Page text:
Intracerebroventricular (i.c.v.) administration of L-aspartate (L-Asp) attenuates stress responses in neonatal chicks, but the mechanism has not been clarified. In the present study, three behavioral experiments were carried out under socially isolated stressful conditions exacerbated by the use of corticotrophin-releasing factor (CRF). In Experiment 1, i.c.v. injection of L-Asp attenuated behavioral stress responses (distress vocalization and active wakefulness) in a dose-dependent manner. Furthermore, L-Asp increased time spent standing/sitting motionless with eyes open and sitting motionless with head dropped (sleeping posture) in comparison with the group receiving CRF alone. In Experiment 2, i.c.v. injection of D-Asp dosedependently decreased the number of distress vocalizations and the amount of time spent in active wakefulness. D-Asp increased the time spent standing/sitting motionless with eyes open compared with the group receiving CRF alone. In Experiment 3, we directly compared the effect of L-Asp with that of D-Asp. Both L- and D-Asp induced sedative effects under an acutely stressful condition. However, L-Asp, but not D-Asp, increased the time spent in a sleeping posture. These results indicate that both L- and D-Asp, when present in the brain, could induce a sedative effect, while the mechanism for hypnosis in neonatal chicks may be different for L-Asp in comparison with D-Asp.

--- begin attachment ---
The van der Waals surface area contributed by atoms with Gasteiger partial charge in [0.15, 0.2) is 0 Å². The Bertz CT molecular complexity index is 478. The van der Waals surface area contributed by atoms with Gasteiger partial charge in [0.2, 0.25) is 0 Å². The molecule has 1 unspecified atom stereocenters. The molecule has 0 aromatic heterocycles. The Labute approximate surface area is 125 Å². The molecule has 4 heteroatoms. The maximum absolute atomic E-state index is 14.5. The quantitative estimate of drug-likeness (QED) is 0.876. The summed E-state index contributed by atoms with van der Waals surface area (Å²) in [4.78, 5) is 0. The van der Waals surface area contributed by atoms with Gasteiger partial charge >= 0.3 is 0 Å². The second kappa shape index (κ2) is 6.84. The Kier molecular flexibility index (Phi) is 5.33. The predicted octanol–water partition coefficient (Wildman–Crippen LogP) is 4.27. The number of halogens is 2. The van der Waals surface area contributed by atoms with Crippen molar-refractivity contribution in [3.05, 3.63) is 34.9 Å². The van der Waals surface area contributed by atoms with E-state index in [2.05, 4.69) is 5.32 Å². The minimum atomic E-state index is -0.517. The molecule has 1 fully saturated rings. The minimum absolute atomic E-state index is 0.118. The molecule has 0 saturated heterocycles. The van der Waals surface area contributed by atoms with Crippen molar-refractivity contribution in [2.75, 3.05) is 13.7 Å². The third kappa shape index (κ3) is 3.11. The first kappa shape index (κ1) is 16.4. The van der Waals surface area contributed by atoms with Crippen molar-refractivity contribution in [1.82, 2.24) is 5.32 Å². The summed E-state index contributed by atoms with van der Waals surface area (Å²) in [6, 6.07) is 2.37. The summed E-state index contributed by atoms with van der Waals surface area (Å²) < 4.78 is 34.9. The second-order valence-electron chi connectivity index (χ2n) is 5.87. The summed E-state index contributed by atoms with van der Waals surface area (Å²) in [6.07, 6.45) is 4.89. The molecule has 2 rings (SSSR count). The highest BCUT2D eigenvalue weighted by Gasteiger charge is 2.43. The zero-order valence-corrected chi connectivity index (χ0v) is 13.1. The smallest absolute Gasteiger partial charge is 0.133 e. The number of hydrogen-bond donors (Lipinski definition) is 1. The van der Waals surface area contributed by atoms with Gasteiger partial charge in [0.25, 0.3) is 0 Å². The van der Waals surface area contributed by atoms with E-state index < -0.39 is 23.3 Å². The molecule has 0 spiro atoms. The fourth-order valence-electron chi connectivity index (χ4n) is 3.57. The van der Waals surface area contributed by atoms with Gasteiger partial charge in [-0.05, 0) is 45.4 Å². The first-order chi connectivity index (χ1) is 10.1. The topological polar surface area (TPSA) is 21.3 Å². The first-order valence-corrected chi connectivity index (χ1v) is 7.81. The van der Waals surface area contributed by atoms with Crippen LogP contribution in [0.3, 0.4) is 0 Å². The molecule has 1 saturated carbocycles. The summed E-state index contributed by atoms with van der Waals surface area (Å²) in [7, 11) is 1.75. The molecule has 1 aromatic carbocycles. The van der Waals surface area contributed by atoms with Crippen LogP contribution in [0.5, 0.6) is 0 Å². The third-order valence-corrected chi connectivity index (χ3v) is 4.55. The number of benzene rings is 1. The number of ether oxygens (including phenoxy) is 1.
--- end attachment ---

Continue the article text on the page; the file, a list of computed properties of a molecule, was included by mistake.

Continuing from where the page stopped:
All Science Journal Classification (ASJC) codes
- Clinical Biochemistry
- Organic Chemistry